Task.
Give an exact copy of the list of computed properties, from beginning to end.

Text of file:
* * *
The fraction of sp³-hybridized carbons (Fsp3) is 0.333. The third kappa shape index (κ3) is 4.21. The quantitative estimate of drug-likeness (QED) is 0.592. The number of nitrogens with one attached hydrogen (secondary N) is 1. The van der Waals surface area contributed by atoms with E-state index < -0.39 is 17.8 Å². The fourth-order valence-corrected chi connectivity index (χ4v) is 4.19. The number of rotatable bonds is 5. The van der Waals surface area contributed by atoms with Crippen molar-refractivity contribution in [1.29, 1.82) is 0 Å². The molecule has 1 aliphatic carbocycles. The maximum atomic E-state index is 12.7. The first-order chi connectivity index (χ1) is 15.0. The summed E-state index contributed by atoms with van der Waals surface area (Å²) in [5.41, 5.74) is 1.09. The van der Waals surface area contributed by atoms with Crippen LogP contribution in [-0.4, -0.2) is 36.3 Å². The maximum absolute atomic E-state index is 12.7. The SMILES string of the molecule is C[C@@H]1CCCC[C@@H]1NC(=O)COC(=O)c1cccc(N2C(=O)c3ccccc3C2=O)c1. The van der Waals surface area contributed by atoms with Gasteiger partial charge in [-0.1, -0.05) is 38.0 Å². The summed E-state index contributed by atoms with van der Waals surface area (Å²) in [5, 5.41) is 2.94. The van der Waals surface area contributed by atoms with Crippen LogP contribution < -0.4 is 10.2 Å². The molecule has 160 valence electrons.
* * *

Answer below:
The fraction of sp³-hybridized carbons (Fsp3) is 0.333. The third kappa shape index (κ3) is 4.21. The quantitative estimate of drug-likeness (QED) is 0.592. The number of nitrogens with one attached hydrogen (secondary N) is 1. The van der Waals surface area contributed by atoms with E-state index < -0.39 is 17.8 Å². The fourth-order valence-corrected chi connectivity index (χ4v) is 4.19. The number of rotatable bonds is 5. The van der Waals surface area contributed by atoms with Crippen molar-refractivity contribution in [1.29, 1.82) is 0 Å². The molecule has 1 aliphatic carbocycles. The maximum atomic E-state index is 12.7. The first-order chi connectivity index (χ1) is 15.0. The summed E-state index contributed by atoms with van der Waals surface area (Å²) in [5.41, 5.74) is 1.09. The van der Waals surface area contributed by atoms with Crippen LogP contribution in [-0.4, -0.2) is 36.3 Å². The maximum absolute atomic E-state index is 12.7. The SMILES string of the molecule is C[C@@H]1CCCC[C@@H]1NC(=O)COC(=O)c1cccc(N2C(=O)c3ccccc3C2=O)c1. The van der Waals surface area contributed by atoms with Gasteiger partial charge in [-0.1, -0.05) is 38.0 Å². The summed E-state index contributed by atoms with van der Waals surface area (Å²) in [5, 5.41) is 2.94. The van der Waals surface area contributed by atoms with Crippen LogP contribution < -0.4 is 10.2 Å². The molecule has 160 valence electrons.